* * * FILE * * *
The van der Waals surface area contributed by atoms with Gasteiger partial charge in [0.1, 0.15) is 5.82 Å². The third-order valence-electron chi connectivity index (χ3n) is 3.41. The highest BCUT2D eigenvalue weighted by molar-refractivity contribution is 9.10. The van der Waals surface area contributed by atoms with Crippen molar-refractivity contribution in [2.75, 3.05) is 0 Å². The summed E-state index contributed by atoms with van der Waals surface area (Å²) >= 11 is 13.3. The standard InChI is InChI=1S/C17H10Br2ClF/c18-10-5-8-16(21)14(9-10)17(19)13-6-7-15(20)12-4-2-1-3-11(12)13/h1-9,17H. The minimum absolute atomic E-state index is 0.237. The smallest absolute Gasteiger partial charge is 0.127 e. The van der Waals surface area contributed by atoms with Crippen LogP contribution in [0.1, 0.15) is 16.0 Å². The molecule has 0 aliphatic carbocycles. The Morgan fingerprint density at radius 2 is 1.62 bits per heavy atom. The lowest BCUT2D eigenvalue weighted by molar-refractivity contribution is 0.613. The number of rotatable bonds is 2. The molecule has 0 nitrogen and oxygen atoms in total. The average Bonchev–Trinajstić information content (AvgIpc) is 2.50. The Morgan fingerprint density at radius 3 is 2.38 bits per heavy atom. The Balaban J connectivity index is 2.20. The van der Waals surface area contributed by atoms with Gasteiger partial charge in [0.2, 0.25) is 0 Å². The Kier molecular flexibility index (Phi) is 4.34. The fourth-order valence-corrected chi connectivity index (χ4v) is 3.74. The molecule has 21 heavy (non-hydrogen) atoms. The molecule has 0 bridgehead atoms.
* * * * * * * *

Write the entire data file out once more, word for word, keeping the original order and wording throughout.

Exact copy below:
The van der Waals surface area contributed by atoms with Gasteiger partial charge in [0.1, 0.15) is 5.82 Å². The third-order valence-electron chi connectivity index (χ3n) is 3.41. The highest BCUT2D eigenvalue weighted by molar-refractivity contribution is 9.10. The van der Waals surface area contributed by atoms with Crippen molar-refractivity contribution in [2.75, 3.05) is 0 Å². The summed E-state index contributed by atoms with van der Waals surface area (Å²) >= 11 is 13.3. The standard InChI is InChI=1S/C17H10Br2ClF/c18-10-5-8-16(21)14(9-10)17(19)13-6-7-15(20)12-4-2-1-3-11(12)13/h1-9,17H. The minimum absolute atomic E-state index is 0.237. The smallest absolute Gasteiger partial charge is 0.127 e. The van der Waals surface area contributed by atoms with Crippen LogP contribution in [0.1, 0.15) is 16.0 Å². The molecule has 0 aliphatic carbocycles. The Morgan fingerprint density at radius 2 is 1.62 bits per heavy atom. The lowest BCUT2D eigenvalue weighted by molar-refractivity contribution is 0.613. The number of rotatable bonds is 2. The molecule has 0 nitrogen and oxygen atoms in total. The average Bonchev–Trinajstić information content (AvgIpc) is 2.50. The Morgan fingerprint density at radius 3 is 2.38 bits per heavy atom. The Balaban J connectivity index is 2.20. The van der Waals surface area contributed by atoms with Gasteiger partial charge in [0.2, 0.25) is 0 Å². The Kier molecular flexibility index (Phi) is 4.34. The fourth-order valence-corrected chi connectivity index (χ4v) is 3.74. The molecule has 21 heavy (non-hydrogen) atoms. The molecule has 0 bridgehead atoms.